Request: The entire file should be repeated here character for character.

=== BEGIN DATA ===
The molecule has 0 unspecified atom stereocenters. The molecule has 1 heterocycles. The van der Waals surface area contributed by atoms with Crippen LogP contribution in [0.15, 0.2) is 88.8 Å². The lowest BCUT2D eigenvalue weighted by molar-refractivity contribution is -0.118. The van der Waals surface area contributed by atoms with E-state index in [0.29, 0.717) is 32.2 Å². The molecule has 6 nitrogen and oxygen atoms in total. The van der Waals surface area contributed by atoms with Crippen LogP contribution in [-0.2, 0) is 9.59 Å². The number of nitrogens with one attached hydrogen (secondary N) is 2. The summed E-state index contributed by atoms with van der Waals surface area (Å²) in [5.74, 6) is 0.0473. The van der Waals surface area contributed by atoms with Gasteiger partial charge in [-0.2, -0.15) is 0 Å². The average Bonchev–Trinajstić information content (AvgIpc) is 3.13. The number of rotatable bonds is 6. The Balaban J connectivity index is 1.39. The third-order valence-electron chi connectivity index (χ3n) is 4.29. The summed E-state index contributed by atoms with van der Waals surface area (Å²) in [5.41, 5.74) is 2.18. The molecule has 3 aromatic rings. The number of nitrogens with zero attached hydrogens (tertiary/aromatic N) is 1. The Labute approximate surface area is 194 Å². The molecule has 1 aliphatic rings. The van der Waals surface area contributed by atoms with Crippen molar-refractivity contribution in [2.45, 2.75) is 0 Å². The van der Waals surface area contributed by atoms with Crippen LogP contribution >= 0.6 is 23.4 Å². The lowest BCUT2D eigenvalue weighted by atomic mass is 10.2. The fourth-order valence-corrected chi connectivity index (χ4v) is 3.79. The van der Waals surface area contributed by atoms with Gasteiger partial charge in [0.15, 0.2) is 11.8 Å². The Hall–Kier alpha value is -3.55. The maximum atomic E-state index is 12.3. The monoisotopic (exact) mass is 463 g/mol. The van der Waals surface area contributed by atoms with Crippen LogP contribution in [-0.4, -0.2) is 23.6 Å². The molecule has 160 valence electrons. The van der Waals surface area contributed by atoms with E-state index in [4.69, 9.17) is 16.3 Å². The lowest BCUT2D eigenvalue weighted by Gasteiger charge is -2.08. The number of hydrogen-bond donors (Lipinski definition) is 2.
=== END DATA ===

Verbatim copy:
The molecule has 0 unspecified atom stereocenters. The molecule has 1 heterocycles. The van der Waals surface area contributed by atoms with Crippen LogP contribution in [0.15, 0.2) is 88.8 Å². The lowest BCUT2D eigenvalue weighted by molar-refractivity contribution is -0.118. The van der Waals surface area contributed by atoms with E-state index in [0.29, 0.717) is 32.2 Å². The molecule has 6 nitrogen and oxygen atoms in total. The van der Waals surface area contributed by atoms with Crippen LogP contribution in [-0.2, 0) is 9.59 Å². The number of nitrogens with one attached hydrogen (secondary N) is 2. The summed E-state index contributed by atoms with van der Waals surface area (Å²) in [5.74, 6) is 0.0473. The van der Waals surface area contributed by atoms with Gasteiger partial charge in [-0.2, -0.15) is 0 Å². The average Bonchev–Trinajstić information content (AvgIpc) is 3.13. The number of rotatable bonds is 6. The Balaban J connectivity index is 1.39. The third-order valence-electron chi connectivity index (χ3n) is 4.29. The summed E-state index contributed by atoms with van der Waals surface area (Å²) in [5.41, 5.74) is 2.18. The molecule has 3 aromatic rings. The number of nitrogens with zero attached hydrogens (tertiary/aromatic N) is 1. The Labute approximate surface area is 194 Å². The molecule has 1 aliphatic rings. The van der Waals surface area contributed by atoms with Crippen molar-refractivity contribution in [2.45, 2.75) is 0 Å². The van der Waals surface area contributed by atoms with Crippen LogP contribution >= 0.6 is 23.4 Å². The lowest BCUT2D eigenvalue weighted by atomic mass is 10.2. The fourth-order valence-corrected chi connectivity index (χ4v) is 3.79. The van der Waals surface area contributed by atoms with Gasteiger partial charge in [0.15, 0.2) is 11.8 Å². The Hall–Kier alpha value is -3.55. The maximum atomic E-state index is 12.3. The monoisotopic (exact) mass is 463 g/mol. The van der Waals surface area contributed by atoms with Crippen LogP contribution in [-0.4, -0.2) is 23.6 Å². The molecule has 160 valence electrons. The van der Waals surface area contributed by atoms with E-state index in [4.69, 9.17) is 16.3 Å². The lowest BCUT2D eigenvalue weighted by Gasteiger charge is -2.08. The number of hydrogen-bond donors (Lipinski definition) is 2.